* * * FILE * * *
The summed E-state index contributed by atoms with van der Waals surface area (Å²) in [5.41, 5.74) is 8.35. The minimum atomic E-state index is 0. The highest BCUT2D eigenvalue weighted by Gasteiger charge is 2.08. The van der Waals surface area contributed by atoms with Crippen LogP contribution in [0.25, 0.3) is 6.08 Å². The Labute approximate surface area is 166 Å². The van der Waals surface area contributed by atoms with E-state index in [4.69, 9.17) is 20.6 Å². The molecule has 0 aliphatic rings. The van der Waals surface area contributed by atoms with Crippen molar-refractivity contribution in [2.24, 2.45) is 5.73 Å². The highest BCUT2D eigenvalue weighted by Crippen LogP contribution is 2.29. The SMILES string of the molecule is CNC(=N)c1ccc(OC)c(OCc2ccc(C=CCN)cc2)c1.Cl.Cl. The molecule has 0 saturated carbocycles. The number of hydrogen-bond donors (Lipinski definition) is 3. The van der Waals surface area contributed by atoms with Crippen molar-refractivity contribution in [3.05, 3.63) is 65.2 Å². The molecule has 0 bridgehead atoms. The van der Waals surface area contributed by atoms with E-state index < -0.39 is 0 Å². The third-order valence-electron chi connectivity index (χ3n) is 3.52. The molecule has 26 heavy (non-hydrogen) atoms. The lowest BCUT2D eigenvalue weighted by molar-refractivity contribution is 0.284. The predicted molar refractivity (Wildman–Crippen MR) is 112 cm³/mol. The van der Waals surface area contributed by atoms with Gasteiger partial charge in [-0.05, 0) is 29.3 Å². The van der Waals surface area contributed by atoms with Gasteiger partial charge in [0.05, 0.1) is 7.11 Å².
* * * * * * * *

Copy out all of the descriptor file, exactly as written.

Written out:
The summed E-state index contributed by atoms with van der Waals surface area (Å²) in [5.41, 5.74) is 8.35. The minimum atomic E-state index is 0. The highest BCUT2D eigenvalue weighted by Gasteiger charge is 2.08. The van der Waals surface area contributed by atoms with Crippen LogP contribution in [0.25, 0.3) is 6.08 Å². The Labute approximate surface area is 166 Å². The van der Waals surface area contributed by atoms with E-state index in [4.69, 9.17) is 20.6 Å². The molecule has 0 aliphatic rings. The van der Waals surface area contributed by atoms with Crippen molar-refractivity contribution in [2.24, 2.45) is 5.73 Å². The highest BCUT2D eigenvalue weighted by Crippen LogP contribution is 2.29. The SMILES string of the molecule is CNC(=N)c1ccc(OC)c(OCc2ccc(C=CCN)cc2)c1.Cl.Cl. The molecule has 0 saturated carbocycles. The number of hydrogen-bond donors (Lipinski definition) is 3. The van der Waals surface area contributed by atoms with Crippen molar-refractivity contribution in [3.05, 3.63) is 65.2 Å². The molecule has 0 bridgehead atoms. The van der Waals surface area contributed by atoms with E-state index < -0.39 is 0 Å². The third-order valence-electron chi connectivity index (χ3n) is 3.52. The molecule has 26 heavy (non-hydrogen) atoms. The lowest BCUT2D eigenvalue weighted by molar-refractivity contribution is 0.284. The predicted molar refractivity (Wildman–Crippen MR) is 112 cm³/mol. The van der Waals surface area contributed by atoms with Gasteiger partial charge in [-0.05, 0) is 29.3 Å². The van der Waals surface area contributed by atoms with Gasteiger partial charge in [0.05, 0.1) is 7.11 Å².